Communicating over the radio should be simple and efficient. To facilitate this, keep these basic rules in mind:
Pilots are encouraged to use Push to talk because of two reasons
To avoid confusion, a serious radio transmission usually consists of a beginning, the message itself and an ending.
|Structure||Receipient, this is sender.||<Message>||Over (and out).|
|Example 1||Bravo, this is Tango.||Begin the attack.||Over and out.|
|Example 2||Delta, this is Zulu.||Say again, please.||Over.|
For games with few amounts of players, it isn't necessary to include the sender of the message and the ending. Yet the receipient should still be the first word. So this will boil down to something like the following:
Receipient. This is my message. Bravo. You've got a bandit on your tail. Pull right!
Now that you know the basics you're welcome to join us at one of our available servers:
The most simple solution. You can download the client software for all Windows and MacOSX at Ventrilo.com.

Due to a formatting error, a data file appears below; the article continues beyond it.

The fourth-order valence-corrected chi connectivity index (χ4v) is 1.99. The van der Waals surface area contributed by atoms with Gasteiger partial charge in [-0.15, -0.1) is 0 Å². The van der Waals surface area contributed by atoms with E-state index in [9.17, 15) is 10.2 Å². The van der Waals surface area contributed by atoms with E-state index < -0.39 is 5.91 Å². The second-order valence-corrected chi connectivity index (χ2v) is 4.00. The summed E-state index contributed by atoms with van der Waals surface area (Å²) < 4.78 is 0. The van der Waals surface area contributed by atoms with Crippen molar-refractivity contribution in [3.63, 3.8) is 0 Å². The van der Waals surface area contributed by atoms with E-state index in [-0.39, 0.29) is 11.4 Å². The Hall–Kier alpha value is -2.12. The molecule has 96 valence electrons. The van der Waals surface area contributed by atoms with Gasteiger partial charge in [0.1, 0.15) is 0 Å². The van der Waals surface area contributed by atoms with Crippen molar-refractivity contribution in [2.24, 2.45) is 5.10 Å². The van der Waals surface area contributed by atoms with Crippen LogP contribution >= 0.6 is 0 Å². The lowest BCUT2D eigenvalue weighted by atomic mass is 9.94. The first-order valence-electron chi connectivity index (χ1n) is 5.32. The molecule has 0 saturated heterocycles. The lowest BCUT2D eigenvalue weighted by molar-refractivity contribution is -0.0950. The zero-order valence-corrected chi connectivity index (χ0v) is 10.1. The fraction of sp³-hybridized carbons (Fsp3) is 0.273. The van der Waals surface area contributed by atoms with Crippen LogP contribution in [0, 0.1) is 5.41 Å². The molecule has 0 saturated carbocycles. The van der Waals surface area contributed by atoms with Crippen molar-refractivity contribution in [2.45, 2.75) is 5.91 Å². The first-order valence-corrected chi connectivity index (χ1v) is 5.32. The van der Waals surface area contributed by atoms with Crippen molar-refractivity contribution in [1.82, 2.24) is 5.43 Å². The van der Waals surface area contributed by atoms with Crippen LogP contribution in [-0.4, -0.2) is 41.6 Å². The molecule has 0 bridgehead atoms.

This is the official server for the Darkjedi Organization and it's clubs.
This server should still be running, but is merely secondary to the DJO one.
This service has been shut down because it's not required anymore and was consuming way too many resources.
The classic solution of voice communication software provides low-bandwidth consuming codecs. The average upload bandwidth needed when talking is 1 KB/s for the most popular codecs. All in all, this is the most robust and bug-free solution. Download Teamspeak 220.127.116.11 from the Teamspeak.com download archive. The updated binary 18.104.22.168 is optional and not required to join this server.
The most modern solution. It has a much more powerful software suitable for running servers with huge amounts of players, while still providing very high quality codecs. The codecs in general use more bandwidth (~ 3 KB/s by default) than in TS2. Get the client here
It's an free and open source project, with some interesting features. Only some of us use it, though.